“Our leaders... All they know is this is where the coal comes from: get it, let’s get our money and go on,” Rock Creek resident Debbie Jarrell said. "The only thing they are looking at is the bottom dollar. What they can make off of that. They're not looking towards the future. They don't care if there's no clean water, they don't care if we're flooded out. They try to say it was an act of God, but no one in this area buys that. I don't buy that."
Getting run out
“As a matter of fact, I think, they're trying to run us out,” Sylvia said. “They wanted to buy this property, and there's not so much as one, little, square inch. They don't have enough money to buy one little square inch. No way!”
“That man, come up here one time, said, 'Well, what would you take for it?' I said, 'I wouldn't sell this for $17 trillion.' He said, 'Oh, we wouldn't go that high,'” Rick said. Both he and Sylvia broke out in laughter. “Don't guess you would,” Rick said.
“What they're depending on doing, is driving us out, making it unbearable to live here,” Sylvia said. “Not unbearable to me! I'm too old to be run.”
Loud and heavy coal trucks often run past their house day and night. Trains on the CSX tracks behind the Bradford's house bang loudly together as they're lined up and filled with coal, usually in the middle of the night. The train whistle often blows for ten minutes, too.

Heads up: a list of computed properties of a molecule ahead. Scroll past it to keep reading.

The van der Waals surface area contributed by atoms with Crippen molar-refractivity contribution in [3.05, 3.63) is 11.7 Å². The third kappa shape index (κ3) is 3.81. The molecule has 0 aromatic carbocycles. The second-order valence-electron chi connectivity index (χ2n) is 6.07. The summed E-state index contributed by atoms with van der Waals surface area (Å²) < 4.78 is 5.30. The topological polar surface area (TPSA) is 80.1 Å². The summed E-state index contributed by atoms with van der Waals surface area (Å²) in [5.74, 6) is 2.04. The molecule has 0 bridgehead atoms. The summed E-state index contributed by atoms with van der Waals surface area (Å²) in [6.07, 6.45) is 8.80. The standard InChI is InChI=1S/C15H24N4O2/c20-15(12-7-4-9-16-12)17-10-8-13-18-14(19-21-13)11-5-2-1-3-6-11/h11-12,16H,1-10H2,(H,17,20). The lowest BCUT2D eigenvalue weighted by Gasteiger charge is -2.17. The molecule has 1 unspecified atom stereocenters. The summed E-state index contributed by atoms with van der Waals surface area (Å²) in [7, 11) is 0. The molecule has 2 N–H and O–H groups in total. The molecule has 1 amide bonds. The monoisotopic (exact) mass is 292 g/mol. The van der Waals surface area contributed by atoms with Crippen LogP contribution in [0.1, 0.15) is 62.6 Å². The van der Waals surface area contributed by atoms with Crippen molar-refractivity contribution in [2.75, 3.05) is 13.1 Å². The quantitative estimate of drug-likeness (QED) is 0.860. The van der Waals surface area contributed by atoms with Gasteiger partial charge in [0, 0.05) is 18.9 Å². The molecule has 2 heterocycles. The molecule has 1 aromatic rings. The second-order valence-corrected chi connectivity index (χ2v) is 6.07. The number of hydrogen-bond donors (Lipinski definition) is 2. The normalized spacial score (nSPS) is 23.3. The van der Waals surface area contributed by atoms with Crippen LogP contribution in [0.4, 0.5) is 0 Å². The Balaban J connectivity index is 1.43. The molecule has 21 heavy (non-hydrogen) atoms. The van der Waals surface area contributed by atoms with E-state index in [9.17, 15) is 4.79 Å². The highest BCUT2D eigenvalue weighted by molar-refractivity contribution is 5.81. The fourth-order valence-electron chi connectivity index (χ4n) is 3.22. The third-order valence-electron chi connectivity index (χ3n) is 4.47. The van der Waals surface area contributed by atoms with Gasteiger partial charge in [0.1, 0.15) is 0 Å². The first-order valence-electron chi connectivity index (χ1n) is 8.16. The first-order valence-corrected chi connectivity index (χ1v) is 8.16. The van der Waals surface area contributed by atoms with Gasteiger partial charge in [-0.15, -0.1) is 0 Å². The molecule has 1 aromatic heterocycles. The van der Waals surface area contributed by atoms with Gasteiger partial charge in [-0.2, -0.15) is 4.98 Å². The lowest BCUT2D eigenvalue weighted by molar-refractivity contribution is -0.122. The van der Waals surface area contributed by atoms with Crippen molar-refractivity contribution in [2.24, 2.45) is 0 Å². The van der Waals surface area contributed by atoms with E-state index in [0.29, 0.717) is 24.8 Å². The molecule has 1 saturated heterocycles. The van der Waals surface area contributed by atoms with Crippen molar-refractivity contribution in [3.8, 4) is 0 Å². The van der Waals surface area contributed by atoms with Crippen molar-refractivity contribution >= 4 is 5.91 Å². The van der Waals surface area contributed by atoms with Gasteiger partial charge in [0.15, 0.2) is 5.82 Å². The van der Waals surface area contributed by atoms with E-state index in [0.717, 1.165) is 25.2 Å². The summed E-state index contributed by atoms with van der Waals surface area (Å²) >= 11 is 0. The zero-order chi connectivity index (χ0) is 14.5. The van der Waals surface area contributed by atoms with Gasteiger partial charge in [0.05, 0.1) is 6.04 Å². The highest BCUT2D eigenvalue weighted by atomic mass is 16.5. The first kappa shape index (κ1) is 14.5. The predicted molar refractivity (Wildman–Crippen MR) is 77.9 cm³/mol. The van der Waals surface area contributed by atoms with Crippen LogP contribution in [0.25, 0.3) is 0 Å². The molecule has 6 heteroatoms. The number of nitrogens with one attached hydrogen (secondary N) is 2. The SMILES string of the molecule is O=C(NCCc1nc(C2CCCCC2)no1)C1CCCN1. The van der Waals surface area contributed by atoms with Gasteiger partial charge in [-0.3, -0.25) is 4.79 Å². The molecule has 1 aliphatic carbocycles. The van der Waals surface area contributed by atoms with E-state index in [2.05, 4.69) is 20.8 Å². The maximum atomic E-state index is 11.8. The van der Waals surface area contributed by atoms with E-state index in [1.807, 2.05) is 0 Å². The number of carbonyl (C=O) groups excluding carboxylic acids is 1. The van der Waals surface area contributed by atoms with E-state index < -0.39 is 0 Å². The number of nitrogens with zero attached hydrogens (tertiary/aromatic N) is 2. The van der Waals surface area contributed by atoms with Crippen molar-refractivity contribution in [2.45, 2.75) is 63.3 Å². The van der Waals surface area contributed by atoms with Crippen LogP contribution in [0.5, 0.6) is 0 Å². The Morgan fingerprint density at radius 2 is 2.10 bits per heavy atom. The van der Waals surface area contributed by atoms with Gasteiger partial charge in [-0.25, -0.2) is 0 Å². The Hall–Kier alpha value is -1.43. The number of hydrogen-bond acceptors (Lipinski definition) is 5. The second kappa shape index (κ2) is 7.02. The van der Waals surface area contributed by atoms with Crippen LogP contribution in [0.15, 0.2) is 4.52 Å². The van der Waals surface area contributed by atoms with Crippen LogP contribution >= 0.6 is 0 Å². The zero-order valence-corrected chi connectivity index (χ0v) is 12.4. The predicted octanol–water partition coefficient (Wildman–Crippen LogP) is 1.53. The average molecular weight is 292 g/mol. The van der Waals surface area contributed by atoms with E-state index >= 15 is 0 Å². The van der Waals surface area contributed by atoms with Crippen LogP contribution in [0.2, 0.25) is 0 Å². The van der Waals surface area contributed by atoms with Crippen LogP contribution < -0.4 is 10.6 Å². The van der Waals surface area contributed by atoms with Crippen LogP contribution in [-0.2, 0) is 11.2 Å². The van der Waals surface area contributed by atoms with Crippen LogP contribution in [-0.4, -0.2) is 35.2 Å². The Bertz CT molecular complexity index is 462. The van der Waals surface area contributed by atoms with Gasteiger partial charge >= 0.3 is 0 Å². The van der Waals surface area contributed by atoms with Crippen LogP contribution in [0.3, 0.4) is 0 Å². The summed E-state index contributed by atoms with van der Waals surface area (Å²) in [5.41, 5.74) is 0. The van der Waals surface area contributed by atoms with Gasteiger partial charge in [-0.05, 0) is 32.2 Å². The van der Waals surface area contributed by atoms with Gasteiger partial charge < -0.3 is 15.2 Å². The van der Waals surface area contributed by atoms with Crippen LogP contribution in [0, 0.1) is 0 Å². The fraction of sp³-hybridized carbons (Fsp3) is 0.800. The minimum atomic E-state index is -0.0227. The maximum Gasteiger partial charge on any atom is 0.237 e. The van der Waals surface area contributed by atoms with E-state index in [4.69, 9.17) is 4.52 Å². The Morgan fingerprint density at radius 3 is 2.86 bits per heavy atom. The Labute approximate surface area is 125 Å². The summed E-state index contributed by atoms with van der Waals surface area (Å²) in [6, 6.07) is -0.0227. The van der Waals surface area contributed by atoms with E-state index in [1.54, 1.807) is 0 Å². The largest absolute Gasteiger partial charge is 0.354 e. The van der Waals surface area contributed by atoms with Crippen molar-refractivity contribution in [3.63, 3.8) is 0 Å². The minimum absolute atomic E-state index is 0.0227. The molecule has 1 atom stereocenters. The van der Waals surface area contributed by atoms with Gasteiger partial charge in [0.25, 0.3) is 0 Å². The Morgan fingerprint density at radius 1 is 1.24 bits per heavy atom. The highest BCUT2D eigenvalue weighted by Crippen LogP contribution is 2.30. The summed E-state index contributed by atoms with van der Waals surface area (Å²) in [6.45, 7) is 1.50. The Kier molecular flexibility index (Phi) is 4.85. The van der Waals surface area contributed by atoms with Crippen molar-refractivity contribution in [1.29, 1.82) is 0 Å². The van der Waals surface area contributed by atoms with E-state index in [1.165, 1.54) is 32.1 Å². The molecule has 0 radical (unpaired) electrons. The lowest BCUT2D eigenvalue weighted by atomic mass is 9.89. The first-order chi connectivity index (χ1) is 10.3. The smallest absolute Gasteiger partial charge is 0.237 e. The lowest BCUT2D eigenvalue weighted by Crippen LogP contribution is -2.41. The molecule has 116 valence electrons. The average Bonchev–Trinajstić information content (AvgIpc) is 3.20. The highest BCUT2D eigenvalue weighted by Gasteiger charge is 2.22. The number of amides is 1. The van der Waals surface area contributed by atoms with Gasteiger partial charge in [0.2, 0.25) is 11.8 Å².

<< Bradfords and trains.
“And you know they don't take any pains to be quiet either,” Rick said.
“Ohh, yesss,” Sylvia said.
“I know they can't be totally quiet, 'cause that's a raquetty business, but they don't take any pains.”
The Bradfords believe Massey knows when people are over gathering information, because the trains are always quieter. "There was a man here last summer, he was interviewing me and Molly out there on the porch, that's where they had their things set up, you know," Rick said, "and, this guard, he came down through there and he seen 'em, and he went down there and turned and went back, and went up to the guardhouse and phoned in that they were here and he went back and he was looking at them all the time."
Coal dust and blasting are also a problem. During one interview with the Bradfords, Sylvia showed how one swipe of a towel on the TV turned the towel black. She had cleaned the TV the night before. Link to audio about this. "We already feel [blasting] from the surface mine behind the school. It's just two mountains over, is all it is," Debbie said.
Sylvia Bradford wipes less than a day's worth of coal dust off her TV. Photo by Jen Osha.
"It's uh, you know this is like a war zone around here. A war zone; like they've declared war on us. Nothing said..." Rick said.
The area's housing stock is mysteriously disappearing too. Debbie:
There is no housing here period in this area. When one person moves out, the house is either burnt down by someone or it's tore down. I don’t think that they want anyone in this area.
'Cause if you’re moved out of this area, you have these young families moving out, moving your grandchildren out because there's nothing here. How are you going to teach them where their food comes from, how are you going to teach them where they come from if they have to move because there’s nothing here, 'cause there’s no clean water, because they’re afraid of getting flooded out, no schools or whatever?
A West Virginia jury in May 2006 found mining and logging companies responsible for flooding damage that occurred downstream of their projects in 2001. See this release.